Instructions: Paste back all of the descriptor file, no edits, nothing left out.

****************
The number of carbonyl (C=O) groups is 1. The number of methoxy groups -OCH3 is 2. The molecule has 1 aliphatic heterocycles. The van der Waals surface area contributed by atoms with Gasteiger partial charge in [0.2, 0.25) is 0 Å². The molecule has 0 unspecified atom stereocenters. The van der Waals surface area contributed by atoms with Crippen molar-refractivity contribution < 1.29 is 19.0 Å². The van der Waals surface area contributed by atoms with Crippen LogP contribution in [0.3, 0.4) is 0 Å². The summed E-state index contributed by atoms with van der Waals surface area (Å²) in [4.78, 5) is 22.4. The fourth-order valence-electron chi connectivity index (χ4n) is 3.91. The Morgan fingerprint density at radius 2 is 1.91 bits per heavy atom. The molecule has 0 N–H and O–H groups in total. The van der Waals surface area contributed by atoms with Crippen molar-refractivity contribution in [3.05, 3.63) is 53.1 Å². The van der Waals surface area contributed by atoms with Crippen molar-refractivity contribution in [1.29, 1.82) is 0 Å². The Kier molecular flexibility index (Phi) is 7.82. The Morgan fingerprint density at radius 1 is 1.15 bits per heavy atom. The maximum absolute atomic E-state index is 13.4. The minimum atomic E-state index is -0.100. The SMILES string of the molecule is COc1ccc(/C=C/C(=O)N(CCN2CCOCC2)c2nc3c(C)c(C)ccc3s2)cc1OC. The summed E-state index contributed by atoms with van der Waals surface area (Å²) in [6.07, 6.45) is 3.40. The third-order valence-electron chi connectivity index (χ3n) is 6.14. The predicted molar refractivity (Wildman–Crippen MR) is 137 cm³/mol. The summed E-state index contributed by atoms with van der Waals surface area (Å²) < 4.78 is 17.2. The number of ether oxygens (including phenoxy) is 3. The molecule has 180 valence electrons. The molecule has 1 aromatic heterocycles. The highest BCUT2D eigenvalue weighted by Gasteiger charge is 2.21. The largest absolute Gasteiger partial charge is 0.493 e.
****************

The number of carbonyl (C=O) groups is 1. The number of methoxy groups -OCH3 is 2. The molecule has 1 aliphatic heterocycles. The van der Waals surface area contributed by atoms with Gasteiger partial charge in [0.2, 0.25) is 0 Å². The molecule has 0 unspecified atom stereocenters. The van der Waals surface area contributed by atoms with Crippen molar-refractivity contribution < 1.29 is 19.0 Å². The van der Waals surface area contributed by atoms with Crippen LogP contribution in [0.3, 0.4) is 0 Å². The summed E-state index contributed by atoms with van der Waals surface area (Å²) in [4.78, 5) is 22.4. The fourth-order valence-electron chi connectivity index (χ4n) is 3.91. The Morgan fingerprint density at radius 2 is 1.91 bits per heavy atom. The molecule has 0 N–H and O–H groups in total. The van der Waals surface area contributed by atoms with Crippen molar-refractivity contribution in [3.05, 3.63) is 53.1 Å². The van der Waals surface area contributed by atoms with Crippen molar-refractivity contribution in [1.29, 1.82) is 0 Å². The Kier molecular flexibility index (Phi) is 7.82. The Morgan fingerprint density at radius 1 is 1.15 bits per heavy atom. The maximum absolute atomic E-state index is 13.4. The minimum atomic E-state index is -0.100. The SMILES string of the molecule is COc1ccc(/C=C/C(=O)N(CCN2CCOCC2)c2nc3c(C)c(C)ccc3s2)cc1OC. The summed E-state index contributed by atoms with van der Waals surface area (Å²) in [6.07, 6.45) is 3.40. The third-order valence-electron chi connectivity index (χ3n) is 6.14. The predicted molar refractivity (Wildman–Crippen MR) is 137 cm³/mol. The summed E-state index contributed by atoms with van der Waals surface area (Å²) < 4.78 is 17.2. The number of ether oxygens (including phenoxy) is 3. The molecule has 180 valence electrons. The molecule has 1 aromatic heterocycles. The highest BCUT2D eigenvalue weighted by Gasteiger charge is 2.21. The largest absolute Gasteiger partial charge is 0.493 e.